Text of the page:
tutorial, critical commentary, plot, and study resources
Roderick Hudson (1875) was Henry James’s second novel, and the first to bring him a popular success. It initially appeared in twelve monthly issues of the Atlantic Monthly, for which he was paid $100 per instalment. Later in 1879 it was published in three volumes in the UK. This was a common format for full length novels at the time. His first novel had been Watch and Ward published as a serial in 1871, but James virtually disowned the book later in life, and it was not included in the New York edition of his collected works published in 1912.
Roderick Hudson – critical commentary
Henry James’s grandfather was a relatively poor Irish immigrant who though sheer effort and economic enterprise became one of America’s first millionaires, second only to Jacob Astor. Henry James senior (his son) disdained commerce and became a religious philosopher, yet lived on the proceeds of his father’s labours.
This enabled Henry James senior and his family to live in relative luxury, oscillating between Europe and America. His own two sons William and Henry James were raised in a social expectation that they did not have to earn their livings, and both of them dabbled with the idea of becoming artists – before William eventually studied medicine and Henry began supplementing his private income by journalism and writing novels.
There is therefore a strong connection between Henry James’s own experience of a richly privileged lifestyle and that of his characters in Roderick Hudson who move around the European cities of the Grand Tour supported entirely by the wealth of Rowland Mallet, his principal character . Mallet has inherited his wealth from a puritan father, and he appears to be no worse off financially at the end of his two year experiment than he was at the beginning.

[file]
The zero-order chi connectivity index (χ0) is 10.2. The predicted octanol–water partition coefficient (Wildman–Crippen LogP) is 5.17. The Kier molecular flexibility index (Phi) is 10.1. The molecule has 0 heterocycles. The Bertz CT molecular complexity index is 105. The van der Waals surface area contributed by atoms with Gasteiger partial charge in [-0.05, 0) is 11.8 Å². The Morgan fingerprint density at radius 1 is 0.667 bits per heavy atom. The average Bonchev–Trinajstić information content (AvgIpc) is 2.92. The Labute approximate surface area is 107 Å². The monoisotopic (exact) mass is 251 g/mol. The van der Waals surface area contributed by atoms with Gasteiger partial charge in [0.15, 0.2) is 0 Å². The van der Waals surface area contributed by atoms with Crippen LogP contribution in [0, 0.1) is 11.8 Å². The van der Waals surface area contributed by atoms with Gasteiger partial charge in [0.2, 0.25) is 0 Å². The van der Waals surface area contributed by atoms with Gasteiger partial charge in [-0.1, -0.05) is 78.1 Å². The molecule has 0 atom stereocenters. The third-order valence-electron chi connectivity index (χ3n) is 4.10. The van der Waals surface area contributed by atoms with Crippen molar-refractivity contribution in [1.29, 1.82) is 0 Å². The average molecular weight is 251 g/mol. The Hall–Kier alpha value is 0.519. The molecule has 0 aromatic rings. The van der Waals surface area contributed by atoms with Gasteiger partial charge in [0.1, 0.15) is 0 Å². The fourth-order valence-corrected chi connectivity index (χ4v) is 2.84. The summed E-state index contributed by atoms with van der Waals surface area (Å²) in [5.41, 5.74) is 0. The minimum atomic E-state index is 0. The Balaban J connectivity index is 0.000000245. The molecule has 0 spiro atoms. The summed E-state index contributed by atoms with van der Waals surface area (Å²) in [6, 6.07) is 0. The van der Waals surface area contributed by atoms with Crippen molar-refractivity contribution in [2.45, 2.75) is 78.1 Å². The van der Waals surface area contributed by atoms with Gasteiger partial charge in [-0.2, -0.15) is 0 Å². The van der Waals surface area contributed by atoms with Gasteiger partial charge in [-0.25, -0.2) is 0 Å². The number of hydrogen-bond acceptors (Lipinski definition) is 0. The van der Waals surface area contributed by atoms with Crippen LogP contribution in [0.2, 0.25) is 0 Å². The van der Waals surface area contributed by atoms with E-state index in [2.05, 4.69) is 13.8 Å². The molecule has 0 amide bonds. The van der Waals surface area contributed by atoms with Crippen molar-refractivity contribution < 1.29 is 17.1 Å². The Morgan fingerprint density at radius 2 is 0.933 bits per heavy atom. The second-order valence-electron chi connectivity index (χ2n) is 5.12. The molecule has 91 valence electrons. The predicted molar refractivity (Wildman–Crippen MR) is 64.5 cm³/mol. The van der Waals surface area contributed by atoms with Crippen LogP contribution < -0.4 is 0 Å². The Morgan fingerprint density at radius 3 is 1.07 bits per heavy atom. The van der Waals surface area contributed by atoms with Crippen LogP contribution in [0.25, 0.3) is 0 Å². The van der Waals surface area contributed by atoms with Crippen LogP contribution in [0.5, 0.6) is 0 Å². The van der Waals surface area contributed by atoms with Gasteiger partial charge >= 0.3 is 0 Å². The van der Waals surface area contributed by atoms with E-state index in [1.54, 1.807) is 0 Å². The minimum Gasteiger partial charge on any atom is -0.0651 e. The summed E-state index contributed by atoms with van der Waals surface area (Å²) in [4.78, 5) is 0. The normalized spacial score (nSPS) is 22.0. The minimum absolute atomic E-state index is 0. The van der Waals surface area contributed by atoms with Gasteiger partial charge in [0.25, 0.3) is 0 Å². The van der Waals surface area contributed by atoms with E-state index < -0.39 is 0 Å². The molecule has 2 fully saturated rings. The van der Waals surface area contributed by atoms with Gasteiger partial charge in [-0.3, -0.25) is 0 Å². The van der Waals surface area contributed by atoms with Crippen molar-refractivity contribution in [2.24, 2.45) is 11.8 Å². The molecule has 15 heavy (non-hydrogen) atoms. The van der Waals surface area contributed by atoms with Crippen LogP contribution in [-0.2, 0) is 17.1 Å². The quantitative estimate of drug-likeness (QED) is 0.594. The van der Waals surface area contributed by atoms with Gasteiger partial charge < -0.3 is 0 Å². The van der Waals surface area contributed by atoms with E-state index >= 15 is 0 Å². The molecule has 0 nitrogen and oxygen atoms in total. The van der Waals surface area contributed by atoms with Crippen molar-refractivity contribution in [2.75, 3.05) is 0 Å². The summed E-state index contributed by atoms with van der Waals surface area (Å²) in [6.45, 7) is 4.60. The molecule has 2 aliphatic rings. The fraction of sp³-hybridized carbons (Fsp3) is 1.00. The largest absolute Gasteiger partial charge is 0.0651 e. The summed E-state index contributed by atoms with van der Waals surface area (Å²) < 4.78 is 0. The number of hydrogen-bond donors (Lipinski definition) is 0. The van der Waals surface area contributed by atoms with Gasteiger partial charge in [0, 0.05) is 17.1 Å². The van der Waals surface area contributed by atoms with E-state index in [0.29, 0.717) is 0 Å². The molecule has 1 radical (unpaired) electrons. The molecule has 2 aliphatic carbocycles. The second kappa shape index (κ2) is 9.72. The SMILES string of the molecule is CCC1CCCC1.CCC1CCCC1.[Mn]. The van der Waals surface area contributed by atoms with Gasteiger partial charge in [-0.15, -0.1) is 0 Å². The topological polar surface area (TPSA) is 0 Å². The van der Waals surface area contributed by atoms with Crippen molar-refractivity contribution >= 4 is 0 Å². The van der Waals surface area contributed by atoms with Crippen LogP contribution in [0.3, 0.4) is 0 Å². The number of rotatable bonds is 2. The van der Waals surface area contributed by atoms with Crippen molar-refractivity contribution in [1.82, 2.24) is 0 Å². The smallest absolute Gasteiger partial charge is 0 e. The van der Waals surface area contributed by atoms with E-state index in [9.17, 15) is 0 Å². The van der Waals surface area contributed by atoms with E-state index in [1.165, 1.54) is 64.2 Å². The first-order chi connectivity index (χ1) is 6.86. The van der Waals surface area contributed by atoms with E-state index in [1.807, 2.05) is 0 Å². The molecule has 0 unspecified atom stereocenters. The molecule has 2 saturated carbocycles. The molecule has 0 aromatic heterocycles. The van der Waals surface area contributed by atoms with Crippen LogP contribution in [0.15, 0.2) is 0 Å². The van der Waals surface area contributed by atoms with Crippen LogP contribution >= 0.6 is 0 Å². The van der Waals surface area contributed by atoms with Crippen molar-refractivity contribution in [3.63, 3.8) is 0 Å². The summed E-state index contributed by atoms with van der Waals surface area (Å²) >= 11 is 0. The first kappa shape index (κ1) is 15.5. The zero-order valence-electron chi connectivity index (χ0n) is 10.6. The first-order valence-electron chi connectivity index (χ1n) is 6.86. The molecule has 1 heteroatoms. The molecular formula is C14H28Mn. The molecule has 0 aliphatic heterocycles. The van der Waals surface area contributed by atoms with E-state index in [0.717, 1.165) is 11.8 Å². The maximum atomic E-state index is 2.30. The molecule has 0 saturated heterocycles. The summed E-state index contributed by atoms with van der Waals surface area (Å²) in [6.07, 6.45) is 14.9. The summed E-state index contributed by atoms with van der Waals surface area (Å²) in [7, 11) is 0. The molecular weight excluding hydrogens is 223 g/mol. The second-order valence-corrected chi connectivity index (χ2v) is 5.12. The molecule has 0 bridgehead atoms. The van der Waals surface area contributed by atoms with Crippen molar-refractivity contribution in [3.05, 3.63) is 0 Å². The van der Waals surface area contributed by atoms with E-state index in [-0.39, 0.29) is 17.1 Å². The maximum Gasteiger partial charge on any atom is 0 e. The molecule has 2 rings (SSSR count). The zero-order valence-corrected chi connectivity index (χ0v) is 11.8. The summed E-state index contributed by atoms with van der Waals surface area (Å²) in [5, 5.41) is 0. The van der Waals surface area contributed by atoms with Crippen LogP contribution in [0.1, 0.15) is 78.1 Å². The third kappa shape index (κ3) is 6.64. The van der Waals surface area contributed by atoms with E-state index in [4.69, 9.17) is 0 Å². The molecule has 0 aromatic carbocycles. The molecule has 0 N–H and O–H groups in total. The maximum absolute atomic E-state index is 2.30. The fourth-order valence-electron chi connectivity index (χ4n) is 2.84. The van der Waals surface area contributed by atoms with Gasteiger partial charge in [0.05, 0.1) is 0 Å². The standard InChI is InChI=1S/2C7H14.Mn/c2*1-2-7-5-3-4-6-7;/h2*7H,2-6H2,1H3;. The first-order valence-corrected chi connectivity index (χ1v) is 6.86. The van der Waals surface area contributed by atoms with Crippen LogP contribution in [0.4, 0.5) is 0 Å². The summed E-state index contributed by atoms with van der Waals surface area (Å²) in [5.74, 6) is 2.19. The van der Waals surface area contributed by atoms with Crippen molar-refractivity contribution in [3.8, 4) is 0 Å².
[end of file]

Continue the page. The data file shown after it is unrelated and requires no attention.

Mallet has no ambition at the outset of the novel other than to collect good quality paintings and donate them to an American museum – something for which he is criticised by his cousin Cecilia and by Mary Garland. He later changes this ambition to that of ‘cultivating’ the talent he sees in Roderick Hudson.
James makes very little attempt to give substance and credibility to Roderick’s efforts as a sculptor. There is no detail of what might be involved in manipulating clay or chiselling marble – and Roderick’s meteoric rise to success in such a short time puts a strain on the reader’s credulity.
We know that James studied painting, and that he spent time amongst expatriate American artists during the time he lived in Rome – but there is no convincing sense of the physical or practical issues involved in being a three dimensional artist, even though we are led to believe that Roderick produces two large-scale figures (Adam and Eve at almost his first attempt.
The significance of this weakness in characterisation is that it reinforces the notion that James was not genuinely interested in developing what might be called ‘a portrait of the artist’, whereas he did pursue his interest in the relationship between the two men to its bitter end.
The geographic dislocations (particularly towards the end of this over-long novel) undermine its coherence. The narrative begins in America, then moves to Rome. But later the action switches from Rome to two locations in Florence, and then finally for no convincing reason to Switzerland.
Since the main focus of interest is on the psychological relationships between the principal characters (Rowland, Roderick, Mary, and Christina) there is no meaningful connection between the drama of their relationships and the locations in which they are acted out.
The key points of the drama are that Christina is threatened with the revelation that Giacosa is her natural father, as a result of which she reluctantly marries the Prince. Because of this, Rodericks’ romantic aspirations and artistic confidence are shattered. These events could take place anywhere, and the only justification for the climax occurring in Switzerland is to give Roderick a mountain cliff from which to fall to his death.